Bille wrote:................There was a Reason they went with Carbon, it's Better.
How fast does the AC-72 go ? 45kts + ; and they weigh How much ?
I believe they said the AC-72 weighs close to 30,000lbs
overall, I tend to agree with your choice of materials.
But i am having trouble, following the 'analysis'
Hawaiis has followed his intuition and hard work to develop a product that suits him.
You have also followed you intuition and considerable experience with composites to develop an approach that suits you.
However, despite the fact that i support your choice, i find much of the logic and math questionable.
The fiber strength of T-700 is actually quoted as high as 700 ksi (in tension)
In compession the strength drops to 350 ksi. (every tensile load in this beam example will be balanced in compression)
All these fibers need resin to tie the matrix together. A 50% ratio of 10 ksi epoxy (nominal bag process) is going to dilute the 350 ksi to 180 psi net in that particular fiber direction.
Now that you chosen to orient the fibers in an additional 5 directions the max compressive and tensile strength will be reduced even further. < 100ksi ( all because you've attempted to make this stuff isotropic?)
And none of the above addresss the shear strengh between laminates which is effectively limited by the epoxy again at 10ksi.
The benefit of the fibers is you can put them where you need them. They do very little if pointing in the wrong direction. I bet those smart guys on Team Oracle do something like that.
Iso-tropic makes the math easier, but i doubt thats a good enough reason to take a fancy composite layup and turn it into a lump of coal.
Hawaiis has covered a lot of ground on his own and so have you.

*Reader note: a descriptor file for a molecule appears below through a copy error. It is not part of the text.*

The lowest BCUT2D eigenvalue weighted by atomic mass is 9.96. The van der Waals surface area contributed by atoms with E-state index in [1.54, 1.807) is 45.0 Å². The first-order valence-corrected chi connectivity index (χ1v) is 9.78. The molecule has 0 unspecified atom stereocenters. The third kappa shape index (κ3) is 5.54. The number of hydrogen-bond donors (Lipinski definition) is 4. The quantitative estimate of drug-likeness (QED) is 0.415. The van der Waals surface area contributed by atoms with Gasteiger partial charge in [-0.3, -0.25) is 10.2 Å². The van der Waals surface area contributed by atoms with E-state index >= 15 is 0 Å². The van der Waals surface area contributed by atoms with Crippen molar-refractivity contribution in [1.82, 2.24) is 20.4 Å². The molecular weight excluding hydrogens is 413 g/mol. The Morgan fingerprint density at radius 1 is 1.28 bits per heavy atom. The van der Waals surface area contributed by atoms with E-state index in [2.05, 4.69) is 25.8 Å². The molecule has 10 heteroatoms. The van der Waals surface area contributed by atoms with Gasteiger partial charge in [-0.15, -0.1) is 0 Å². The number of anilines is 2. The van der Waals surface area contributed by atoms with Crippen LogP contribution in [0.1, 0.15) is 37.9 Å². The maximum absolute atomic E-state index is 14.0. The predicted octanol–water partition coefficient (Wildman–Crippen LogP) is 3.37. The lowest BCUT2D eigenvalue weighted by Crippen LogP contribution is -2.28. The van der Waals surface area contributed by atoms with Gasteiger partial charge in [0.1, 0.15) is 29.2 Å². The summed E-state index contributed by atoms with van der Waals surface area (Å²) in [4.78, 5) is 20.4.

Personally the best technical advice i have to offer is:GOOD, FAST, CHEAP.
-Pick any 2
carry on kids.
My advice is to stop discussing strength, start talking STIFFNESS and how to increase it. Start quoting Modulus of elasticity (E) for materials instead of tensile strength which in this case is not terribly relevant,
Making a foil strong enough should not be a challenge go back to grade 12 physics and draw a free body diagram, the loads are laughable. Unless thin high aspect foils are being used.
His piece of wood with a single layer of glass was STRONG enough, it just wasn't STIFF enough
Until the difference between these 2 properties are understood this conversation is not going to be terribly relevant.
Strength, toughness, and stiffness. They are very different properties and not necessarily dependent on each other. through shape, material choice, and fiber orientations, they can all be altered (almost) independently. If you ever want to build something REALLY GOOD out of composites, take the time to understand all three.
Strength - How much can you yank on it until it breaks (Ultimate tensile and compressive strength)
Stiffness - How much does it flex when you yank on it with a given force (Modulus of Elasticity)
toughness - How easily does it break when you jump on it or smash it into something. (drop testing or impact testing ) oftentimes related to the area under the stress strain curve.